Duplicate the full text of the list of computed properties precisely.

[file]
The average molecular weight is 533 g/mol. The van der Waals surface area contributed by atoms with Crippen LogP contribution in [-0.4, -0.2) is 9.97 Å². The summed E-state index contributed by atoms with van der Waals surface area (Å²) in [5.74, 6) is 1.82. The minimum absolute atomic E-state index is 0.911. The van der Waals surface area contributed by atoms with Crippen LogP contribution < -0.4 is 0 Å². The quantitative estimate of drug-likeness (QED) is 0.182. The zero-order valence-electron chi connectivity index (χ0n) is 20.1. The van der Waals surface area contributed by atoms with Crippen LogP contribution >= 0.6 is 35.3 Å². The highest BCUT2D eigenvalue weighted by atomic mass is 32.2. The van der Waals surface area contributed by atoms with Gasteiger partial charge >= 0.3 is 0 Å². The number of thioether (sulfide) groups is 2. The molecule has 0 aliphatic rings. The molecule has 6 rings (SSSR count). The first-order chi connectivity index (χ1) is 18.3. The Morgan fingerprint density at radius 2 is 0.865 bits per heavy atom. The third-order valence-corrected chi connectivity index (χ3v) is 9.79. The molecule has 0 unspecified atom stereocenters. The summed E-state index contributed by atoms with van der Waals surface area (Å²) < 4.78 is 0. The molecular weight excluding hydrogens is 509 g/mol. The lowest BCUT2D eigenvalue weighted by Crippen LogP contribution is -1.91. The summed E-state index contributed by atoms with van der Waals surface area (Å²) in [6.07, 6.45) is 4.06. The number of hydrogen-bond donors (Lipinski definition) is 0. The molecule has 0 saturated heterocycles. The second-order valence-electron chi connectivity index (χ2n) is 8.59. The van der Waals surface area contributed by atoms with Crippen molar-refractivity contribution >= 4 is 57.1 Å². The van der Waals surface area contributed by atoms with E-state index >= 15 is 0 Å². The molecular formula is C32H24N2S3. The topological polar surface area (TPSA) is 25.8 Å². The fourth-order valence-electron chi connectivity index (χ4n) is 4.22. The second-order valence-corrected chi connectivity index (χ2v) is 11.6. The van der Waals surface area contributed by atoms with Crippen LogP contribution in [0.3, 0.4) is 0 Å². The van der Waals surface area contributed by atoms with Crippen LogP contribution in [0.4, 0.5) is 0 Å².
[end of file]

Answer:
The average molecular weight is 533 g/mol. The van der Waals surface area contributed by atoms with Crippen LogP contribution in [-0.4, -0.2) is 9.97 Å². The summed E-state index contributed by atoms with van der Waals surface area (Å²) in [5.74, 6) is 1.82. The minimum absolute atomic E-state index is 0.911. The van der Waals surface area contributed by atoms with Crippen LogP contribution < -0.4 is 0 Å². The quantitative estimate of drug-likeness (QED) is 0.182. The zero-order valence-electron chi connectivity index (χ0n) is 20.1. The van der Waals surface area contributed by atoms with Crippen LogP contribution >= 0.6 is 35.3 Å². The highest BCUT2D eigenvalue weighted by atomic mass is 32.2. The van der Waals surface area contributed by atoms with Gasteiger partial charge >= 0.3 is 0 Å². The number of thioether (sulfide) groups is 2. The molecule has 0 aliphatic rings. The molecule has 6 rings (SSSR count). The first-order chi connectivity index (χ1) is 18.3. The Morgan fingerprint density at radius 2 is 0.865 bits per heavy atom. The third-order valence-corrected chi connectivity index (χ3v) is 9.79. The molecule has 0 unspecified atom stereocenters. The summed E-state index contributed by atoms with van der Waals surface area (Å²) < 4.78 is 0. The molecular weight excluding hydrogens is 509 g/mol. The lowest BCUT2D eigenvalue weighted by Crippen LogP contribution is -1.91. The summed E-state index contributed by atoms with van der Waals surface area (Å²) in [6.07, 6.45) is 4.06. The number of hydrogen-bond donors (Lipinski definition) is 0. The molecule has 0 saturated heterocycles. The second-order valence-electron chi connectivity index (χ2n) is 8.59. The van der Waals surface area contributed by atoms with Crippen molar-refractivity contribution >= 4 is 57.1 Å². The van der Waals surface area contributed by atoms with E-state index >= 15 is 0 Å². The molecular formula is C32H24N2S3. The topological polar surface area (TPSA) is 25.8 Å². The fourth-order valence-electron chi connectivity index (χ4n) is 4.22. The second-order valence-corrected chi connectivity index (χ2v) is 11.6. The van der Waals surface area contributed by atoms with Crippen LogP contribution in [0.3, 0.4) is 0 Å². The van der Waals surface area contributed by atoms with Crippen LogP contribution in [0.4, 0.5) is 0 Å².